Mike (Pearson) and I presented a series of performed lectures in the first years of the European Association of Archaeologists annual meetings across Europe – 1991 through 1996.
Performed lectures – raising the level of expressive demands upon presenter and audience with intellectual content uncompromised – intermedia presentation dealing in the textures of archaeology and the past, what meaning cannot convey.
These were where we worked out our ideas for Theatre/Archaeology. We struggled with the irony that not one conference venue could cope with our requests for anything more than a slide projector and screen, even though academic gatherings might be thought to be gatherings of specialists in the arts of communication.
One rather wonderful moment in Riga when we adapted ourselves to a tiny soviet-era projector, a painted wall and no blackout to hide the views out over the city square.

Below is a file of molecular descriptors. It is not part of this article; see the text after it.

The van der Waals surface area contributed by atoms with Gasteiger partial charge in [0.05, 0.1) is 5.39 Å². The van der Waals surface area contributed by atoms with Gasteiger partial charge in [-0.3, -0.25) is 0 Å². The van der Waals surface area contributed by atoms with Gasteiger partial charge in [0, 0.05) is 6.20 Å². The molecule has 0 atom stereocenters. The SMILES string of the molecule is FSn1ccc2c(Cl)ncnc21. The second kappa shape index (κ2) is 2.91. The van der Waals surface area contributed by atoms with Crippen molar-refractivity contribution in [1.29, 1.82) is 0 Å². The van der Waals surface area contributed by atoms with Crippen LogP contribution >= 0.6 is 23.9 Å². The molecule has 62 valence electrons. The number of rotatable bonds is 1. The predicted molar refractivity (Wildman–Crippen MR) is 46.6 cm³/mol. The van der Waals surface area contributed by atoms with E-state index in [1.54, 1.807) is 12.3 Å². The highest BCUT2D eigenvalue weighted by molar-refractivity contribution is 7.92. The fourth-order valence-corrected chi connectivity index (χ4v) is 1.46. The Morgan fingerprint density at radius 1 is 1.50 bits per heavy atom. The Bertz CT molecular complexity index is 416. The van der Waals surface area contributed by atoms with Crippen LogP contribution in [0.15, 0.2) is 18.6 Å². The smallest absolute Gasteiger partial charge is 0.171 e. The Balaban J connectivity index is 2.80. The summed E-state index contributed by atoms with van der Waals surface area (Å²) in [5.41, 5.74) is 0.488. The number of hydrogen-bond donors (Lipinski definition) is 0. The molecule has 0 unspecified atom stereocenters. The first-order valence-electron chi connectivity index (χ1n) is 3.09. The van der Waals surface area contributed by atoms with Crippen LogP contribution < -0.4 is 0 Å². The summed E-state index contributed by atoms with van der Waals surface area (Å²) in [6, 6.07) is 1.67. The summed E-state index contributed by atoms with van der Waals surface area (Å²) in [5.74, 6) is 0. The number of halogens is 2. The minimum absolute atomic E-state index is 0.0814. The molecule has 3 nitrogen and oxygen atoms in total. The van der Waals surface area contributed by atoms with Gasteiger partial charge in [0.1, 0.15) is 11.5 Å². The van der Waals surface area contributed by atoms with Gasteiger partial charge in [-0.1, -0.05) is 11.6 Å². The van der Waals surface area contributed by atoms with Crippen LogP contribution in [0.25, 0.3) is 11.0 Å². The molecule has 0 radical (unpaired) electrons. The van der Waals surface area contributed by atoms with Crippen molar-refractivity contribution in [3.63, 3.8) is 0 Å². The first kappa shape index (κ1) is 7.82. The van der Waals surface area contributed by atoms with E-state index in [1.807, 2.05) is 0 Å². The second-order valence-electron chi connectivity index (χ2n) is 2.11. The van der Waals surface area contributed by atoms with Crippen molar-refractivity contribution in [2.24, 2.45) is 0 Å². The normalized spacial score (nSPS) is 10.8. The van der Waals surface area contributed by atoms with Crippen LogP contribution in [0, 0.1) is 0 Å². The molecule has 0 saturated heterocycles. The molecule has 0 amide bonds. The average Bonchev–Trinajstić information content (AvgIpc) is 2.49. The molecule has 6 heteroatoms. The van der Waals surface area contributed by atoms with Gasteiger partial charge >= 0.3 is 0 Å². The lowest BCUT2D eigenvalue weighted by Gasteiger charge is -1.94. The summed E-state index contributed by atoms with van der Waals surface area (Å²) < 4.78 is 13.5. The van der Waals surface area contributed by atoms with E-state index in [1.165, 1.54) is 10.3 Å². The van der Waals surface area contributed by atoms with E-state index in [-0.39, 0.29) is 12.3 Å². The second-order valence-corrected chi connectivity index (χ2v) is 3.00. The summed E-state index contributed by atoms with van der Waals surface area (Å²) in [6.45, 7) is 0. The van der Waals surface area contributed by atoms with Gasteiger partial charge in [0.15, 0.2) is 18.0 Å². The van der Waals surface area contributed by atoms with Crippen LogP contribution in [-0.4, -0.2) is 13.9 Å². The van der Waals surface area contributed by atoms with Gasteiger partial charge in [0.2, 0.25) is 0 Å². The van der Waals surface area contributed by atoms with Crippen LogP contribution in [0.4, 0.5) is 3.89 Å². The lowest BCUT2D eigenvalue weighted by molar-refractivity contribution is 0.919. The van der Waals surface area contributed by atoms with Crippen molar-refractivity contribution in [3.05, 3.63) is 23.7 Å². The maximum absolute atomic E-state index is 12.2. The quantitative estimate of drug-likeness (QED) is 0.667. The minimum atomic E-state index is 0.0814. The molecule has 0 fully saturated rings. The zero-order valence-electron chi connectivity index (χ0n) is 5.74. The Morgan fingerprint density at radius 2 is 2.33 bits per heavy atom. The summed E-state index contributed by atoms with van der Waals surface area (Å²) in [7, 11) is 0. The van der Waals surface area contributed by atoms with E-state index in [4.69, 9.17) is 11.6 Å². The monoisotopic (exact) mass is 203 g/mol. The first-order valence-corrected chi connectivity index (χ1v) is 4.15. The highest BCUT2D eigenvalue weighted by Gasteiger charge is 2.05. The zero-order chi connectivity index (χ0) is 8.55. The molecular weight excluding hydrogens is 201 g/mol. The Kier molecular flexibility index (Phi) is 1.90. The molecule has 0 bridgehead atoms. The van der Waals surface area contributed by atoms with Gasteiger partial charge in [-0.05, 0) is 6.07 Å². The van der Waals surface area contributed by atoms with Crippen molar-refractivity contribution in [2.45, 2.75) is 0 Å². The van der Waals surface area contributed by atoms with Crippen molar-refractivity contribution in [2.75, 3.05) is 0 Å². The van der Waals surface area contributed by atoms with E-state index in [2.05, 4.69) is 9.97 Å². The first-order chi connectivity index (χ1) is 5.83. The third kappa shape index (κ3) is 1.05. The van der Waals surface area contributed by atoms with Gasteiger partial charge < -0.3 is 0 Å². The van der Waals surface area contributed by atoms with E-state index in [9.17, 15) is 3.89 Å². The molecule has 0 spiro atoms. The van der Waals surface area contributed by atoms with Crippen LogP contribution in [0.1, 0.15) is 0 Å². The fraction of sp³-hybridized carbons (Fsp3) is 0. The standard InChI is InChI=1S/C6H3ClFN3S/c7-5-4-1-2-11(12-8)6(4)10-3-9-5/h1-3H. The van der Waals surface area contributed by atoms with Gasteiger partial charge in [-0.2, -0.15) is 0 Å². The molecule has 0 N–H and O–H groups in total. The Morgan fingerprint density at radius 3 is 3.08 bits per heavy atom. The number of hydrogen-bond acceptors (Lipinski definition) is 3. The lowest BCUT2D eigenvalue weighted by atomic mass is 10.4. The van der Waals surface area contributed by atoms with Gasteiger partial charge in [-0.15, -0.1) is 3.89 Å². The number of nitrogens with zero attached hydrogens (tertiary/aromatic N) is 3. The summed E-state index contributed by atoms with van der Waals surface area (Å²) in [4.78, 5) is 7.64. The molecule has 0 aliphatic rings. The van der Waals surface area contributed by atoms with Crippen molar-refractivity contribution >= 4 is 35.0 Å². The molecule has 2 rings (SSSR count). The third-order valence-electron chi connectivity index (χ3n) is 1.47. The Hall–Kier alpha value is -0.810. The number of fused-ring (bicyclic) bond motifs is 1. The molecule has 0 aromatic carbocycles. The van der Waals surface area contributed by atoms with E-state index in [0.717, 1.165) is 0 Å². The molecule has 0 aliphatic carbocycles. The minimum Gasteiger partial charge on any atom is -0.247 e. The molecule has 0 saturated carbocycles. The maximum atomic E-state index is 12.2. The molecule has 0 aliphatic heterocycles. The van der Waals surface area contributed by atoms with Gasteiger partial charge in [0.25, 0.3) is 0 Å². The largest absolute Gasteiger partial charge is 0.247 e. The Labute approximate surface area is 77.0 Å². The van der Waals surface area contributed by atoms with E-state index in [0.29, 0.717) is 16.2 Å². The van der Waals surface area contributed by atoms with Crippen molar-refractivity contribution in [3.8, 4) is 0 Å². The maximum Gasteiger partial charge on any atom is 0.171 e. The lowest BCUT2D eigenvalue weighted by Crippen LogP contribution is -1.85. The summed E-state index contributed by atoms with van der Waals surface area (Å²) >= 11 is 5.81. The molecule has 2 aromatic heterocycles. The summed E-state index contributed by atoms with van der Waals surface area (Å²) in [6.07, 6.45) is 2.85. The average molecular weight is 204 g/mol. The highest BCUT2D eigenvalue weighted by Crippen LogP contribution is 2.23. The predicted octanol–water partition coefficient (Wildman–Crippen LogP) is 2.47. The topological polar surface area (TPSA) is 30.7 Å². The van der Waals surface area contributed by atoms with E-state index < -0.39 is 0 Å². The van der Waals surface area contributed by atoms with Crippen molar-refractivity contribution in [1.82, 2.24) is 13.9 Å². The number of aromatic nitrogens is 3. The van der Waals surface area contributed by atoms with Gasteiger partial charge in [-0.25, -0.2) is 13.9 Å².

Stanford Cantor Arts Center 2001
In the end I gave up trying to do anything that demanded more than a laptop and video projector (that I usually took with me). And then even abandoned these most of the time – imagery is too low resolution – I now lug around a medium format projector. Unless precise needs can be met. Here in Glasgow I relied upon the conference to meet my modest need of showing some QuickTime movies. Typically, of course, the Wintel machine I was required to use couldn’t deal with them. My fault entirely for expecting anything different. This is what the media industry is all about – forcing your hand.
But it was encouraging to see so many very well prepared and presented papers at TAG. Their average quality far surpassed that of even the better graduate students here in the US – and they can be superb. And they were radically challenging the way we deal with the archaeological past. Truly professional
I say papers – because it is not a surprise that they were all wrapped up in academic language. This is a heartfeld criticism – it was what I was accused of – though I always though it arose through my obsession with precision. It can also easily be part of an aspiration to sound right – and there was a little too much talking the right talk in Glasgow.
And what a depressing venue – a 1960s high rise lecture block. Dank and musty even on a sparkling sharp frosty morning.
Presentation posters and poetry in litter-ridden corridors.
How can anyone be expected to develop a new archaeological poetics in these circumstances? Unless you work with the sad decay of such academic fabric!